Avoid Jargon

As I mentioned earlier, most of your clients won’t understand what you’re talking about if you are using technical terminology. Get in the habit of communicating in simple, basic ways that anyone can understand. You’ll also need to know a bit about the client to know how you can best communicate with them. Some clients will have a better understanding than others.

Encourage Feedback Throughout the Process

Welcome the thoughts and opinions of the client as you are working on the design. Communication doesn’t only happen at the beginning and the end of the project. You’ll be able to create a more effective website that the client is pleased with by encouraging their feedback. Ultimately, the client’s opinion is really what matters, so make sure your work is headed in the direction that they want.

Be Careful with Email

Email is a great and convenient method of communication, but the tone of an email can easily be misinterpreted. When sending email to a client, be sure that your message is clear and that the client will not be misled or take the message in the wrong way.

Take Advantage of Face-to-Face Contact When Possible

Many designers do work for clients all around the world. However, some focus on local clients. Whenever possible, arrange a face-to-face meeting with clients at least once or twice during the project (or more, depending on the size and scope). Communication is simply more effective in person, plus it helps to get to know the client better, and it helps them to develop trust in you.

Make Communication a Priority Up Front

The start of the design process is probably the most important time for communication. Without getting a proper idea of what the client wants and expects, you can waste a lot of time heading in the wrong direction. For smaller projects, much of what you need from the client can be obtained at the start of the process, which will make your life easier.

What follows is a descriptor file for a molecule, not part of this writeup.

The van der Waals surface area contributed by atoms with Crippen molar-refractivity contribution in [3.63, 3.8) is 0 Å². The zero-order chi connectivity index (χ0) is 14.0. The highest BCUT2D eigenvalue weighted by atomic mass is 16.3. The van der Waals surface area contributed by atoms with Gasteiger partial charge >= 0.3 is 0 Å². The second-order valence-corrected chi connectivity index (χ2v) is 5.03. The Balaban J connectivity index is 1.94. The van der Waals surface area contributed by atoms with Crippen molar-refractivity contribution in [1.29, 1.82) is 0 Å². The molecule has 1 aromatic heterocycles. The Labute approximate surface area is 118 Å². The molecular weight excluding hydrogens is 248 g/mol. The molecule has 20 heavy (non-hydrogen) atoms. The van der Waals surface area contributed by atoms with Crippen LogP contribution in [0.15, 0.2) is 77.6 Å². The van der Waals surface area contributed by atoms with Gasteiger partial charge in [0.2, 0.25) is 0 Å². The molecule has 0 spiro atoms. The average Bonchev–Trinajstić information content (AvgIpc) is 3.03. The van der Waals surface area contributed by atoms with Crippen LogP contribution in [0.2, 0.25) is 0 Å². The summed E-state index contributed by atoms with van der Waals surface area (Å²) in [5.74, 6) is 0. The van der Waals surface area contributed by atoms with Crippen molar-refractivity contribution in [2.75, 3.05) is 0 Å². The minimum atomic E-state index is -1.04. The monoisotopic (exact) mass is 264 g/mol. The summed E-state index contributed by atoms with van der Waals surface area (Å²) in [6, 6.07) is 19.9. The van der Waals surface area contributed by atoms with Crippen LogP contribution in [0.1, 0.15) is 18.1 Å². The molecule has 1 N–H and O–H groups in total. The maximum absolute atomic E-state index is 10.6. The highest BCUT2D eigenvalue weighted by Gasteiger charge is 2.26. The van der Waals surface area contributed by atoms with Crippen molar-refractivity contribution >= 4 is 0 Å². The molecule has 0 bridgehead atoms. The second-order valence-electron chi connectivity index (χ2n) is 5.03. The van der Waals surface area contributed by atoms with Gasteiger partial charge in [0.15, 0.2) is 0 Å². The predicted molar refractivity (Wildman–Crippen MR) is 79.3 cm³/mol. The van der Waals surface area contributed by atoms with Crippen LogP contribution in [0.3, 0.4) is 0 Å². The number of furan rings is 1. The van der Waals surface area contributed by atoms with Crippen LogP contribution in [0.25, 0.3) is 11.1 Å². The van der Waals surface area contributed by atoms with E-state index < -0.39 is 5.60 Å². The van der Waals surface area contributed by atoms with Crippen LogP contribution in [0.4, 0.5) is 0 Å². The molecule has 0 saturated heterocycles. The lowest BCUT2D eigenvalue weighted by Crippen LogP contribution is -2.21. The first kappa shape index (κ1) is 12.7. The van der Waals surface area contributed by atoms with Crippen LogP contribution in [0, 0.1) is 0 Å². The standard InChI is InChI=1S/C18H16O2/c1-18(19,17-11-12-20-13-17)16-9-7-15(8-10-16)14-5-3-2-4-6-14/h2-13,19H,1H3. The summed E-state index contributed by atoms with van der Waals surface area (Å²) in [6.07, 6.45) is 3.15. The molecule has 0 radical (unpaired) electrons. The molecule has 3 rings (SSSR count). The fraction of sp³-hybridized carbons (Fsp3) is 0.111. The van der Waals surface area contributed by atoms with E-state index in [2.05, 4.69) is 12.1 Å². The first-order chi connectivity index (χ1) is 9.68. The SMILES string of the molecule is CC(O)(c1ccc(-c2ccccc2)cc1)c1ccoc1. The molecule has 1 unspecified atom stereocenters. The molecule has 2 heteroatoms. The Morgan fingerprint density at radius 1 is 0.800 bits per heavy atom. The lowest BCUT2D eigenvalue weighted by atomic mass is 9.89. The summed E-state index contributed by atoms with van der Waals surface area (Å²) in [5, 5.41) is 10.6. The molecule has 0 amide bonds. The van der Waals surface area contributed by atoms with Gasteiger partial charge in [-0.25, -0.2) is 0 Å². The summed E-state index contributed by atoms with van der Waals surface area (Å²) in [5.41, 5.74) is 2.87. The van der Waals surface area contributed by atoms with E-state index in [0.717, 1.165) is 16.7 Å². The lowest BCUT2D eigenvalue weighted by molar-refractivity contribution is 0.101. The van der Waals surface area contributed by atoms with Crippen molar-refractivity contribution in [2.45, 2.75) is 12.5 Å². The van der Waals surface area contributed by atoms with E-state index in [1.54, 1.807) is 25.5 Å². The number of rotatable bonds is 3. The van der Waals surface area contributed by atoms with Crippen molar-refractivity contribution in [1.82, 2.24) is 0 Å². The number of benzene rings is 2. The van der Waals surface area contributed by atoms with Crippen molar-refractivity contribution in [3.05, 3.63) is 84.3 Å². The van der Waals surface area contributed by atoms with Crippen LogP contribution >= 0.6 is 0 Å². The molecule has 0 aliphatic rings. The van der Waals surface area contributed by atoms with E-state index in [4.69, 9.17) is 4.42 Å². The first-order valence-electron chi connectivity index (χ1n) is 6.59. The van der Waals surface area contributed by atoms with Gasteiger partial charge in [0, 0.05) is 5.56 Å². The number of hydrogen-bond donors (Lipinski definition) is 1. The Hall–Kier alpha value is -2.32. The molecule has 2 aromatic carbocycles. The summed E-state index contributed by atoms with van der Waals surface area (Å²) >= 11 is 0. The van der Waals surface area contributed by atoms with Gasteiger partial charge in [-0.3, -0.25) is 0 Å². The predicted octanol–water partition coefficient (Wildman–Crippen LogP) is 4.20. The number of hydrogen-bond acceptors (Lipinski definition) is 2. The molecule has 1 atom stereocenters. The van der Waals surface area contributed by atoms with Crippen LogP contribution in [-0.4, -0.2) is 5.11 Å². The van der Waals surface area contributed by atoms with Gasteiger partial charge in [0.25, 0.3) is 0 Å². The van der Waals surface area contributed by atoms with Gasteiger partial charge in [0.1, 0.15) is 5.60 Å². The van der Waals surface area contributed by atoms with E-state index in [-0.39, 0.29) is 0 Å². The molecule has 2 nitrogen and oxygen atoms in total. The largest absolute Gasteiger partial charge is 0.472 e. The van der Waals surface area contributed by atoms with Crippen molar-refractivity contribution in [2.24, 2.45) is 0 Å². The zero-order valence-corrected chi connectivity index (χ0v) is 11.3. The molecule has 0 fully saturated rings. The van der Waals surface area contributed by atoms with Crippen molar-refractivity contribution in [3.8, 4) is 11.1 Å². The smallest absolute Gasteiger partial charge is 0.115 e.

Avoid Assumptions

It’s easy for designers to assume a certain knowledge from clients or to assume certain expectations they have. Try to get out of the habit of making assumptions about your clients and be sure that everything is communicated effectively. Start basic.

Explain Yourself

As designers, we do some things that clients don’t understand. It’s a good habit to explain why you do something a certain way.

What Are Your Thoughts?

How do you feel about the importance of communication and what tips do you have? Feel free to share specific examples from your experience.

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28 Responses

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  • Alex Lee, June 15, 2011

    On a similar note, it’s a very useful skill for designers to learn how to write well — it’ll help with the communication skills!

  • sağlık, April 14, 2010

    I think that in most of the company’s I’ve worked for – the slow and inefecient communication has really hindered the success of the company….

  • Effective Communication, February 10, 2009

    Excellent article. At one point it says: “You Depend on Them, They Depend on You”. How will you use your communication skills to create a relationship where both of you win? Because if you strife for a win-win resolution, it’s so much easier to work together. Nobody feels they have compromised because it’s been done on a different level, not a level of wants, but a level of needs. And more work can be done without the feeling of resentment that comes up sometimes.

  • Colorado Trucking Jobs, April 25, 2008

    I think that the hard part is developing the trust at first. But once it’s developed – the communication is very fast. goals are understood and standards kept in mind. This makes a powerful company!

  • Talley Mulligan, March 29, 2008

    Some good points here. I have found, however, that while making communication a priority is without question essential to ensuring that projects remain on track, for many designers (myself included) a hazy sense of how to go about it— or worse, knee-jerk impositions of process for process’ sake, often sends the wrong message. Emphasizing the wrong things— minutia unrelated to business goals or user needs, for instance— encumbers the process unnecessarily and burdens the project management-challenged among us with tracking of details that may be lost on the client. Obviously details need to be tracked, but throwing the proverbial baby out with the bath water serves no one and will certainly represent a distraction for designers wearing more than one hat.